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Drum Cooling/Quenching

This topic contains 3 replies, has 3 voices, and was last updated by  antonio saura Cebrian 10 years, 4 months ago.

  • Author
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  • #4293

    Darren Hudema
    Participant

    I’m trying to reduce the amount of time we take to cool/quench our coke drums. Our quenching cycle typically takes 6 – 7 hours of water after the slow and fast steam. Our cooling water pump puts out approx. 450 gpm with the flow control valve wide open.

    Recently we modifed our cooling water ramping program so that we are maximizing the rate of water addition to the limit of our pressure control valve to the blowdown system. This has enabled us to reach full water rate is the least amount of time. Our current practise is to set the pressure controller at 40 psig.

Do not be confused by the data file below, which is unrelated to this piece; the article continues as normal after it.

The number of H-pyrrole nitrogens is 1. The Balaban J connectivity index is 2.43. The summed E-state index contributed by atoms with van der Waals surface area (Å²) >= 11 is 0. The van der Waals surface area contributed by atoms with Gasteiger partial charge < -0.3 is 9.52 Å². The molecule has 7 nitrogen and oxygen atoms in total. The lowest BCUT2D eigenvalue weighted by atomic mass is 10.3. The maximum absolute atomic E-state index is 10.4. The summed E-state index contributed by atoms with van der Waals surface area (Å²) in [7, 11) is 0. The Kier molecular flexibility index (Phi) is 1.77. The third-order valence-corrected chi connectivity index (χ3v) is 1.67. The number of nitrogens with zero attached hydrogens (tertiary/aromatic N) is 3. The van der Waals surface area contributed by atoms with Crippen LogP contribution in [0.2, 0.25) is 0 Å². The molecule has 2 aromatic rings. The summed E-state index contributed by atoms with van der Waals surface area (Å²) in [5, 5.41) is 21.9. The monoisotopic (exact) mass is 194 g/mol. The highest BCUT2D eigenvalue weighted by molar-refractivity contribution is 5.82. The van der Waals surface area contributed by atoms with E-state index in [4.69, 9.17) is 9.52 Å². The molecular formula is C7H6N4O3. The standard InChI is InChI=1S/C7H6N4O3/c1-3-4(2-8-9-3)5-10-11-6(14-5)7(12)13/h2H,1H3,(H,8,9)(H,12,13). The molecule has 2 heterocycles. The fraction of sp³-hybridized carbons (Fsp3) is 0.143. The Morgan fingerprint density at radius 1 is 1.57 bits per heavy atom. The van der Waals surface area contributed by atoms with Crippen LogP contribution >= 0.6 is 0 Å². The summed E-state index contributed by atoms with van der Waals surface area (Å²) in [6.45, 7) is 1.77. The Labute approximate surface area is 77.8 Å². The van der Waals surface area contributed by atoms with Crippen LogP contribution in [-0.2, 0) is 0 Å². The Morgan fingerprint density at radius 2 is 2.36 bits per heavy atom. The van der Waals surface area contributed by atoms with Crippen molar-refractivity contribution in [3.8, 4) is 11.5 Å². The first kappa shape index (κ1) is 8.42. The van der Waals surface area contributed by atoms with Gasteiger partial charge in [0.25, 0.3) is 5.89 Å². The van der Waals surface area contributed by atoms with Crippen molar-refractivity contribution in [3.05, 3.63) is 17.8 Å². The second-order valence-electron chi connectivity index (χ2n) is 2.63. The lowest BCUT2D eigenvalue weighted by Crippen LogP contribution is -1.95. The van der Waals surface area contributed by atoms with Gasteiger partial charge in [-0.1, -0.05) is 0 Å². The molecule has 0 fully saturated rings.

My question is would there be any benefit of reducing the drum pressure once the pressure control valve is less than 50% open to maintain the pressure. My thinking is that reducing the drum pressure would allow my cooling water flowrate to increase.

    I’m also looking at installing a larger impeller in our existing pump but this will take some time for the necessary approvals.

    How are other refiners quenching their drums?

  • #7714

    Which is this pressure control valve, that you mentioned?, where this located ?in the recirculation to the water cutting tank(quench pump) or you talking about to the valve located in the line that goes towards to the blowdown tower

  • #7713

    Darren Hudema
    Participant

    The pressure control valve I’m referring to is on the line from the top of the coke drum to our blowdown system. This pcv is normally set to 40 psig prior to starting water flow to the coker drum. During the intial water ramping the valve is almost wide open due to the large amount of steam being produce but within 2 hours the valve begins to close in order to maintain 40 pounds pressure on the drum.

  • #5061

    wu wai
    Participant

    Hello,everybody.
    I am a newer here.
    I like to make friends.

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